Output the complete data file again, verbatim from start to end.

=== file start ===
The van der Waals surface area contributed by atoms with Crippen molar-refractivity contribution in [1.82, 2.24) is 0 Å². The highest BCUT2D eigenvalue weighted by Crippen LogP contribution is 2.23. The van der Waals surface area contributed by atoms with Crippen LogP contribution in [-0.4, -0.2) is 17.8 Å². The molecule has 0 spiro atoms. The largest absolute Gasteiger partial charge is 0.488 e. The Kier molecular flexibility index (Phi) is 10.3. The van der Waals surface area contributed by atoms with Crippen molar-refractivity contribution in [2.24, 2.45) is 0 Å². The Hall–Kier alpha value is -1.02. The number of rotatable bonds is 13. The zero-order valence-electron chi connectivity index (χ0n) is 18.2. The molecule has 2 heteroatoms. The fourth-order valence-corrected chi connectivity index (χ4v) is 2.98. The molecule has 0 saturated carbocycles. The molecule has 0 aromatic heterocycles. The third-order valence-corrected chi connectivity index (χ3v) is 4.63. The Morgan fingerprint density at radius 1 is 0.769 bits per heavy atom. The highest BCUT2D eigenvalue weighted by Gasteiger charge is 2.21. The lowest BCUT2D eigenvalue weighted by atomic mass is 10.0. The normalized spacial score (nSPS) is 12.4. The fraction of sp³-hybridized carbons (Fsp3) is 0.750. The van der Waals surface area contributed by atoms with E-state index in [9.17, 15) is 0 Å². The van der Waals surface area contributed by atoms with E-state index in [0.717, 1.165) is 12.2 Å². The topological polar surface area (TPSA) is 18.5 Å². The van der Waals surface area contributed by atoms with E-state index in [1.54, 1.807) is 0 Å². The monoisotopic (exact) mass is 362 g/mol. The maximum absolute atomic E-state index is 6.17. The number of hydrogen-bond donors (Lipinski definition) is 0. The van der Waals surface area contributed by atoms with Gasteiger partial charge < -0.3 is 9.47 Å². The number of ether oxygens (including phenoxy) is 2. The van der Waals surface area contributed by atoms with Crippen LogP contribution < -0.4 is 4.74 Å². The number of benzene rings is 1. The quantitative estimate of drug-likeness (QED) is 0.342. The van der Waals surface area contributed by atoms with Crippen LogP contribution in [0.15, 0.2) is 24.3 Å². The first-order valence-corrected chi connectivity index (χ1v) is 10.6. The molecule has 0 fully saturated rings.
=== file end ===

The van der Waals surface area contributed by atoms with Crippen molar-refractivity contribution in [1.82, 2.24) is 0 Å². The highest BCUT2D eigenvalue weighted by Crippen LogP contribution is 2.23. The van der Waals surface area contributed by atoms with Crippen LogP contribution in [-0.4, -0.2) is 17.8 Å². The molecule has 0 spiro atoms. The largest absolute Gasteiger partial charge is 0.488 e. The Kier molecular flexibility index (Phi) is 10.3. The van der Waals surface area contributed by atoms with Crippen molar-refractivity contribution in [2.24, 2.45) is 0 Å². The Hall–Kier alpha value is -1.02. The number of rotatable bonds is 13. The zero-order valence-electron chi connectivity index (χ0n) is 18.2. The molecule has 2 heteroatoms. The fourth-order valence-corrected chi connectivity index (χ4v) is 2.98. The molecule has 0 saturated carbocycles. The molecule has 0 aromatic heterocycles. The third-order valence-corrected chi connectivity index (χ3v) is 4.63. The Morgan fingerprint density at radius 1 is 0.769 bits per heavy atom. The highest BCUT2D eigenvalue weighted by Gasteiger charge is 2.21. The lowest BCUT2D eigenvalue weighted by atomic mass is 10.0. The normalized spacial score (nSPS) is 12.4. The fraction of sp³-hybridized carbons (Fsp3) is 0.750. The van der Waals surface area contributed by atoms with E-state index in [9.17, 15) is 0 Å². The van der Waals surface area contributed by atoms with E-state index in [0.717, 1.165) is 12.2 Å². The topological polar surface area (TPSA) is 18.5 Å². The van der Waals surface area contributed by atoms with E-state index in [1.54, 1.807) is 0 Å². The monoisotopic (exact) mass is 362 g/mol. The maximum absolute atomic E-state index is 6.17. The number of hydrogen-bond donors (Lipinski definition) is 0. The van der Waals surface area contributed by atoms with Gasteiger partial charge < -0.3 is 9.47 Å². The number of ether oxygens (including phenoxy) is 2. The van der Waals surface area contributed by atoms with Crippen LogP contribution < -0.4 is 4.74 Å². The number of benzene rings is 1. The quantitative estimate of drug-likeness (QED) is 0.342. The van der Waals surface area contributed by atoms with Crippen LogP contribution in [0.15, 0.2) is 24.3 Å². The first-order valence-corrected chi connectivity index (χ1v) is 10.6. The molecule has 0 fully saturated rings.